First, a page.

Acyphas semiochrea (Herrich-Schaffer, [1855])
Omnivorous Tussock Moth
(one synonym : Euproctis leucomelas Walker, 1855)
LYMANTRIIDAE ,   NOCTUOIDEA
 
Don Herbison-Evans
(donherbisonevans@outlook.com)
and
Stella Crossley

Acyphas semiochrea
(Photo: courtesy of Ian Common, from Moths of Australia)

This Caterpillar is brown and hairy, with a dorsal row of pale patches, and with a pencil of black hairs each side of its head. It also has a hairy tail. It is a pest in South Australia on:

  • Monterey Pine ( Pinus radiata, PINACEAE ).

    and also known to feed on:

  • Wattles ( Acacia, MIMOSACEAE ),
  • Gum Trees ( Eucalyptus, MYRTACEAE ),
  • Pultenaea ( FABACEAE ),
  • Dodonaea ( SAPINDACEAE ),
  • Choretrum ( SANTALACEAE ),
  • Myoporum ( MYOPORACEAE ), and
  • Tamarix ( TAMARICACEAE ).

    Acyphas semiochrea
    Male
    (Photo: courtesy of Peter Marriott)

    The adult female moth is white, and has an orange tuft on the tail. The male moths are white, sometimes with a dark mark at the tornus of each forewing, and sometimes with a broad dark band along the margin of each forewing. Sometimes the hairs around the thorax are yellowish. Sometimes the black skin of the thorax and/or abdomen shows through between the white hairs. The moths have a wingspan up to 3 cms. It is possible that the one name is being used for more than one species.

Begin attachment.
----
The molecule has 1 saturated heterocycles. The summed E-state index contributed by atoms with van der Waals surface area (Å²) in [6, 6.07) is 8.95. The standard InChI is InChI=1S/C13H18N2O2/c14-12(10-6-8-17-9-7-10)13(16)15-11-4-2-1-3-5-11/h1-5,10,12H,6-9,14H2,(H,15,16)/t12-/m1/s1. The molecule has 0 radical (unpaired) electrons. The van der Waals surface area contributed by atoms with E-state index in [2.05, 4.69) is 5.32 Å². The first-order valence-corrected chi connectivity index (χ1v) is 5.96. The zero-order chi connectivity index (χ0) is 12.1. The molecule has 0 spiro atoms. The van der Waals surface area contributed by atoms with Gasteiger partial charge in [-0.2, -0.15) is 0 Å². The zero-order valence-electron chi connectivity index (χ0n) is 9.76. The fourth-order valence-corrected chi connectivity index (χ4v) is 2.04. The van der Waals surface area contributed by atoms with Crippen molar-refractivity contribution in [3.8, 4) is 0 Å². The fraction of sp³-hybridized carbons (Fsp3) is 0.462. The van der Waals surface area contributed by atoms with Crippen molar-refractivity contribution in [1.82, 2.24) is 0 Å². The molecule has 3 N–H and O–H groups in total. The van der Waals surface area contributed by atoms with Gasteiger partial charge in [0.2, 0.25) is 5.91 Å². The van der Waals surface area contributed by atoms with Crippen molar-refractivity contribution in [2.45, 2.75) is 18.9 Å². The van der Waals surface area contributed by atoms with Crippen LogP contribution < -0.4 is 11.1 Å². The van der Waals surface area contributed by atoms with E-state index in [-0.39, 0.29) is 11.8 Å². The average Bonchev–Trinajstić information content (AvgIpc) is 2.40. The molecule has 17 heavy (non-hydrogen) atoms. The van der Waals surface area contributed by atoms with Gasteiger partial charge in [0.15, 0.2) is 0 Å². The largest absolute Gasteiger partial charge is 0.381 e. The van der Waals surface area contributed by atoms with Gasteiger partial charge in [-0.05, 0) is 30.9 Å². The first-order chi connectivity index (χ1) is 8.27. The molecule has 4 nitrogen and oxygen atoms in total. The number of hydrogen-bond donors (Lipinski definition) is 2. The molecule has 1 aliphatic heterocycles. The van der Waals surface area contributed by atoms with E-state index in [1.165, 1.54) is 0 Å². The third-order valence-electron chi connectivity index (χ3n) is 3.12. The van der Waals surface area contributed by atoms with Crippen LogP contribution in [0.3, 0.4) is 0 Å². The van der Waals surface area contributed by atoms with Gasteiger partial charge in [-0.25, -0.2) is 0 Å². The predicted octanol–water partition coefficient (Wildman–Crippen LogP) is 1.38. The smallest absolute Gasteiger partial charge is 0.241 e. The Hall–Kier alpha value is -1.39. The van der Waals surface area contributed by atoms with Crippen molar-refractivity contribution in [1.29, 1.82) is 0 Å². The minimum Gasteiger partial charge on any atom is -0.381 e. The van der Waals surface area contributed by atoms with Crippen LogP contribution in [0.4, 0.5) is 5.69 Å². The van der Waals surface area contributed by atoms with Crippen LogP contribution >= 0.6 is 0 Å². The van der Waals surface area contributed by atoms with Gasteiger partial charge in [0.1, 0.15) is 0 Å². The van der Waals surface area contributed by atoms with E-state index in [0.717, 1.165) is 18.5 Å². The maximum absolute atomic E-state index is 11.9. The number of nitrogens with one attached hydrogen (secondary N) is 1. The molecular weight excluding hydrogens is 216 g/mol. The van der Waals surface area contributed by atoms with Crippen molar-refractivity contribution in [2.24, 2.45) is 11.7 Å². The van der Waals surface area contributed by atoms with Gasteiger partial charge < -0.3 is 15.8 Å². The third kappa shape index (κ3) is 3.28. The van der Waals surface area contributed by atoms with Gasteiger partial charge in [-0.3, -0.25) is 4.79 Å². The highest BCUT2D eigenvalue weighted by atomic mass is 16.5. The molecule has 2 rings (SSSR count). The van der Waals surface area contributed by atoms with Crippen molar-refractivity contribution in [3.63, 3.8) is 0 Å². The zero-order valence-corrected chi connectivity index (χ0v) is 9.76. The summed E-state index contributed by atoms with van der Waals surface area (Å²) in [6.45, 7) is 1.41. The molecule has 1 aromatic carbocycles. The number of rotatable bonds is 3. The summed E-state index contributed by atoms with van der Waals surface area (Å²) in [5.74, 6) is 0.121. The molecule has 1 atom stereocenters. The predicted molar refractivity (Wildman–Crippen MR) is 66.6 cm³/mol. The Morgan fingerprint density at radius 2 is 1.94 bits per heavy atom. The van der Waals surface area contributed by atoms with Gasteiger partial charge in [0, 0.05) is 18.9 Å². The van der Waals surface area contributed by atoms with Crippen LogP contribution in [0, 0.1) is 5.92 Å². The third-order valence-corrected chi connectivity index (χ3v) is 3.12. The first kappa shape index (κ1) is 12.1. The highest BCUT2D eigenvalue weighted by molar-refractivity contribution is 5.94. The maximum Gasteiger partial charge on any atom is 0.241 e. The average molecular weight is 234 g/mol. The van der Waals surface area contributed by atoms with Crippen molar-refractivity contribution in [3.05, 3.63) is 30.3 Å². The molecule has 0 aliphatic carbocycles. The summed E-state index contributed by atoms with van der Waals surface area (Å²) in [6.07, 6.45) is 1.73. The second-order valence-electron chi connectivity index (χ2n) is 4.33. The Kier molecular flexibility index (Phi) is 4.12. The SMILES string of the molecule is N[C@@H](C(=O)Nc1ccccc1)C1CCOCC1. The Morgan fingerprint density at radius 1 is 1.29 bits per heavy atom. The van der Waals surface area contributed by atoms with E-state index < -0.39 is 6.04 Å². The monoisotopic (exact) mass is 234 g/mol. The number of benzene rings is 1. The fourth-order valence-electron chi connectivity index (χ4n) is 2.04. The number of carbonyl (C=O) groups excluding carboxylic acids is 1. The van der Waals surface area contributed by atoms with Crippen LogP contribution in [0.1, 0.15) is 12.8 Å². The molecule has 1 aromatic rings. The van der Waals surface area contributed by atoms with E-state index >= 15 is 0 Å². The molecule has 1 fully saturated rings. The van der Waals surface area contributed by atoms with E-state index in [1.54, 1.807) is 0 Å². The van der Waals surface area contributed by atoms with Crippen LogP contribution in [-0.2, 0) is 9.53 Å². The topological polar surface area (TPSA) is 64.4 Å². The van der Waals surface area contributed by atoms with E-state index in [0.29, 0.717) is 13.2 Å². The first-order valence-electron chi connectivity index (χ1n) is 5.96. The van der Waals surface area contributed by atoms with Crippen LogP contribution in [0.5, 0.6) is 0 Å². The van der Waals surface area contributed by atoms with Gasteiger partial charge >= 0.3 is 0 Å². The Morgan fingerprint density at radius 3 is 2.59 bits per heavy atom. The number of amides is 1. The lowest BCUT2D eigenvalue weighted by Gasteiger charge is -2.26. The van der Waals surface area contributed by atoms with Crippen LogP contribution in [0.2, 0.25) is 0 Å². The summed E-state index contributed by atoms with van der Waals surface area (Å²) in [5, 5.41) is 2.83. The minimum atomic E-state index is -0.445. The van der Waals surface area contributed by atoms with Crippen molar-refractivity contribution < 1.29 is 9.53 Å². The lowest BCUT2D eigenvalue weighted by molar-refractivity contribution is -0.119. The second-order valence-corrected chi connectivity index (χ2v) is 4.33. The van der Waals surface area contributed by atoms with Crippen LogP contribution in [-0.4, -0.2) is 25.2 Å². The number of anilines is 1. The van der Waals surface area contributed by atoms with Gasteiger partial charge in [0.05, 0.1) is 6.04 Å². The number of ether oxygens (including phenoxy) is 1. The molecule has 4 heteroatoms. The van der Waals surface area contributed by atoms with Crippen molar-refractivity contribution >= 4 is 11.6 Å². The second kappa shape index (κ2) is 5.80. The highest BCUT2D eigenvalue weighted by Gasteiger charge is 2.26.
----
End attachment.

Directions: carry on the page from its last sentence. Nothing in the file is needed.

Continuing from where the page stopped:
Acyphas semiochrea
    Male
    (Photo: courtesy of Peter Marriott)

    The eggs are laid in a cluster almost anywhere. They are covered by the female with brown hairs from her body.

    The species occurs across most of Australia, including:

  • Queensland,
  • New South Wales,
  • Victoria,
  • Tasmania,
  • South Australia, and
  • Western Australia.

    Acyphas semiochrea
    Male
    (Specimen: courtesy of the The Australian Museum)


    Further reading :

    Ian F.B. Common,
    Moths of Australia, Melbourne University Press, 1990, fig. 43.13, pp. 70, 429-430.

    Peter Marriott ,
    Moths of Victoria - Part 2, Tiger Moths and Allies - NOCTUOIDEA (A) ,
    Entomological Society of Victoria, 2009, pp. 16-19.


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    (updated 11 April 2011)